Event Title

The Relationship Between COVID-19 Death Rates and Socioeconomic Status

Advisor(s)

Patrick Kearney; Illinois Mathematics and Science Academy

Discipline

Behavioral and Social Sciences

Start Date

21-4-2021 9:10 AM

End Date

21-4-2021 9:25 AM

Abstract

Since the beginning of COVID-19 pandemic in early 2020, many have wondered if COVID-19 disproportionately affects minorities and low-income individuals. Studies have shown that minorities, especially Black and Latino, and low-income groups do in fact have higher COVID-19 transmission rates compared to White Americans. However, not much research has been conducted regarding the relationship between COVID-19 death rates and income level. The goal of this project was to find the relationship between COVID-19 death rates and a few socioeconomic factors: average income, race, and population density. Every county in two U.S. states, Oregon and New Mexico, were the test subjects of this project. Public data regarding these categories was compiled and calculated into a few different factors. To find the COVID-19 death rate in any given county, we divided the total number of COVID-19 deaths by the total number of confirmed COVID-19 cases (as of March 2021). Upon analyzing the data, we have concluded that there was no significant correlation between the socioeconomic factors previously mentioned and COVID-19 death rates.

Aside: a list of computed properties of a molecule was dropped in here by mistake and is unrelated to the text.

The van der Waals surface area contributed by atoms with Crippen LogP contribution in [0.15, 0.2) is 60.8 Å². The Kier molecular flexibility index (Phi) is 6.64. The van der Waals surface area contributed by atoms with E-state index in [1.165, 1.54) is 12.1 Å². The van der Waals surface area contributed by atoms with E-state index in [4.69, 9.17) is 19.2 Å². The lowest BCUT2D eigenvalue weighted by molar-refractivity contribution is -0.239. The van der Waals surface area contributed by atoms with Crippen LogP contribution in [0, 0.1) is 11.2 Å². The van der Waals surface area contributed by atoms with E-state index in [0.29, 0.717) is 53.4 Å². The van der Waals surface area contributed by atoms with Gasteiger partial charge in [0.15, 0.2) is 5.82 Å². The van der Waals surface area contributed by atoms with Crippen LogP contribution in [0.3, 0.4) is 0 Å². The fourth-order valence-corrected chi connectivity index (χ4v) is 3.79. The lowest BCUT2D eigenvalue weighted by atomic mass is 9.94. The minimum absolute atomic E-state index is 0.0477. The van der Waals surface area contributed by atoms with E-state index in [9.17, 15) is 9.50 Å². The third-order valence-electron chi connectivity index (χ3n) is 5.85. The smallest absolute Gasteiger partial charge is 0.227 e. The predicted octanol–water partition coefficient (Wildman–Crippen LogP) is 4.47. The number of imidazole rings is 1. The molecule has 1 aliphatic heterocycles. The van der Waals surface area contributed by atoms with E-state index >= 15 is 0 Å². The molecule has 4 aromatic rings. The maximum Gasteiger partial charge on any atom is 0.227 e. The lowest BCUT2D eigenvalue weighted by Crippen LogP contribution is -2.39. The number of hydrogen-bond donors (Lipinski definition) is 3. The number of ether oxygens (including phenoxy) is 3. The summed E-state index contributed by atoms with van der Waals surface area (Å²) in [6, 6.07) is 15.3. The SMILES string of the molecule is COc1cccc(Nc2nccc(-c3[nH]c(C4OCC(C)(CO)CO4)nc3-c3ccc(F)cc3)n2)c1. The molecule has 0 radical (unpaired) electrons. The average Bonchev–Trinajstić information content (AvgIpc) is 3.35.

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Apr 21st, 9:10 AM Apr 21st, 9:25 AM

The Relationship Between COVID-19 Death Rates and Socioeconomic Status

Since the beginning of COVID-19 pandemic in early 2020, many have wondered if COVID-19 disproportionately affects minorities and low-income individuals. Studies have shown that minorities, especially Black and Latino, and low-income groups do in fact have higher COVID-19 transmission rates compared to White Americans. However, not much research has been conducted regarding the relationship between COVID-19 death rates and income level. The goal of this project was to find the relationship between COVID-19 death rates and a few socioeconomic factors: average income, race, and population density. Every county in two U.S. states, Oregon and New Mexico, were the test subjects of this project. Public data regarding these categories was compiled and calculated into a few different factors. To find the COVID-19 death rate in any given county, we divided the total number of COVID-19 deaths by the total number of confirmed COVID-19 cases (as of March 2021). Upon analyzing the data, we have concluded that there was no significant correlation between the socioeconomic factors previously mentioned and COVID-19 death rates.